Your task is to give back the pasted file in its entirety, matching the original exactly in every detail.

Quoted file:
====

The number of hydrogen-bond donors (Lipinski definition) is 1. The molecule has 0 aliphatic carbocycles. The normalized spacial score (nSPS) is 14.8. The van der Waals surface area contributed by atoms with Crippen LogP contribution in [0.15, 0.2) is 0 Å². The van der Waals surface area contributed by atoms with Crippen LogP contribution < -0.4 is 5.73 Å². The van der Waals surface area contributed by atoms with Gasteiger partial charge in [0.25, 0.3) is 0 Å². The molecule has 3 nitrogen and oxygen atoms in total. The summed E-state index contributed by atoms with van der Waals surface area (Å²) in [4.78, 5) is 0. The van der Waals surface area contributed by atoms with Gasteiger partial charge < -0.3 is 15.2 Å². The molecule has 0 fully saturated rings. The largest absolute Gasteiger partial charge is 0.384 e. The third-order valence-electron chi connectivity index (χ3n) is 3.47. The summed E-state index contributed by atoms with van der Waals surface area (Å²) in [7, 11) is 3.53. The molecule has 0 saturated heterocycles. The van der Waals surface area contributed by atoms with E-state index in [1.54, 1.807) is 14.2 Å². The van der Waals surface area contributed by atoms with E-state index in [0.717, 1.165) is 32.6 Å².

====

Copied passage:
The number of hydrogen-bond donors (Lipinski definition) is 1. The molecule has 0 aliphatic carbocycles. The normalized spacial score (nSPS) is 14.8. The van der Waals surface area contributed by atoms with Crippen LogP contribution in [0.15, 0.2) is 0 Å². The van der Waals surface area contributed by atoms with Crippen LogP contribution < -0.4 is 5.73 Å². The van der Waals surface area contributed by atoms with Gasteiger partial charge in [0.25, 0.3) is 0 Å². The molecule has 3 nitrogen and oxygen atoms in total. The summed E-state index contributed by atoms with van der Waals surface area (Å²) in [4.78, 5) is 0. The van der Waals surface area contributed by atoms with Gasteiger partial charge < -0.3 is 15.2 Å². The molecule has 0 fully saturated rings. The largest absolute Gasteiger partial charge is 0.384 e. The third-order valence-electron chi connectivity index (χ3n) is 3.47. The summed E-state index contributed by atoms with van der Waals surface area (Å²) in [7, 11) is 3.53. The molecule has 0 saturated heterocycles. The van der Waals surface area contributed by atoms with E-state index in [1.54, 1.807) is 14.2 Å². The van der Waals surface area contributed by atoms with E-state index in [0.717, 1.165) is 32.6 Å².